Carr was also lauded for his high ethical standards and avoidance of any substantive NCAA violations during his tenure. His integrity was widely lauded as one of his defining characteristics, and a major part of his legacy.

Carr posted a .500 or better record against two of Michigan’s three top rivals, going 5–4 against Notre Dame and 10–3 against Michigan State. Carr also recorded a 9–2 record against Penn State.

Dan Reeves

Dan Reeves spent  23 years coaching for the Denver Broncos, New York Giants and Atlanta Falcons. He played or coached in a record nine Super Bowls – five with the Dallas Cowboys, three with Denver and one with Atlanta. Prior to coaching, he also spent 16 years in the Cowboys organization – five as a player, three as a player/coach and eight as an assistant coach.

Reeves was born in Rome, Georgia in 1944. He attended the University of South Carolina, where he played quarterback from 1962-1964. He was inducted into the school’s Athletic Hall of Fame in 1977.

In 1965, Reeves signed as a free agent with the Cowboys. Over eight seasons as an all-purpose back, Reeves amassed 1,990 rushing yards and 1,693 receiving yards. His best year came in 1966 when he scored 16 touchdowns, which tied him in the NFL that season for most touchdowns. Reeves finished his playing career as the Cowboys’ fifth all-time leading rusher. The Cowboys made the playoffs every year of Reeves’ playing career, reaching the Super Bowl twice and winning Super Bowl VI with a 24-3 victory over the Miami Dolphins.

Reeves’ coaching career began when he joined the Dallas coaching staff in 1970, taking on a dual role as player/coach for three seasons. He was a full-time offensive backfield coach in 1972 and spent 1973 in private business before rejoining the staff again as backfield coach in 1974. He accepted the job of offensive coordinator in 1977.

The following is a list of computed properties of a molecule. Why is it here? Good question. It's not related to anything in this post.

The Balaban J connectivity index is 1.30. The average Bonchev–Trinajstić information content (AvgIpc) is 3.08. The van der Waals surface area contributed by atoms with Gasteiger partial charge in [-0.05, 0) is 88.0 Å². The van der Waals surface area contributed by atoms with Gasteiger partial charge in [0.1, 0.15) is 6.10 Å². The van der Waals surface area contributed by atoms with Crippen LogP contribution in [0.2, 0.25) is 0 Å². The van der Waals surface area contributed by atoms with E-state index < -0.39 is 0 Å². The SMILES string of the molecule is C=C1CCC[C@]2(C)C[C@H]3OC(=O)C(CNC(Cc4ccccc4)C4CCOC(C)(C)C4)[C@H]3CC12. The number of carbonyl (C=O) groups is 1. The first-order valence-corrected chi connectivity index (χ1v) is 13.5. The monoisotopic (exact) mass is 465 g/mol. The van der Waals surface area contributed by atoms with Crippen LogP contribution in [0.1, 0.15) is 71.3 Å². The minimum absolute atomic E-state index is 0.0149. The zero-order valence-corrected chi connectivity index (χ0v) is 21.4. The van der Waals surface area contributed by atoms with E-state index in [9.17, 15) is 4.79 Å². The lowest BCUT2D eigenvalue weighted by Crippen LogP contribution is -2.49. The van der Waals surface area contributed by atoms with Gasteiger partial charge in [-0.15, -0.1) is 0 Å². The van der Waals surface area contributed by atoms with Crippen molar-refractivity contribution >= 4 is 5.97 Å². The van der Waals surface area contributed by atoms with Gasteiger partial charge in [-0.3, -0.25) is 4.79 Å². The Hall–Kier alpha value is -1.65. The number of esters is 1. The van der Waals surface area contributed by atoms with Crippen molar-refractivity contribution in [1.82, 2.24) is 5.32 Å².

In 1981, Reeves was named head coach of the Denver Broncos. During his 12-year tenure in Denver, Reeves guided the Broncos to six post-season appearances, including five divisional titles, three AFC championships and three Super Bowl appearances (Super Bowl XXI, XXII and XXIV). He was the only AFC coach in the decade of the 1980s to lead his team to consecutive Super Bowl berths. His overall record in Denver was 110-73-1.

In 1993, Reeves left Denver to become head coach of the New York Giants, where he served as head coach for four seasons and compiled a 31-33 record. In his first season, he led the Giants to an 11–5 record and a berth in the playoffs, the best record ever for a Giants first-year coach. Reeves was named the 1993 Associated Press Coach of the Year after helping the Giants improve from a 6-10 record the year before.

In 1997, Reeves was named head coach of the Falcons, where he coached for seven seasons and compiled a record of 49-59-1. After going 7-9 his first season, Reeves led Atlanta to its greatest season in franchise history and was named NFL Coach of the Year in 1998. That year, the Falcons went 14–2 in route to winning its first NFC Championship and a berth in Super Bowl XXXIII, where they were defeated by the Broncos, 34-19.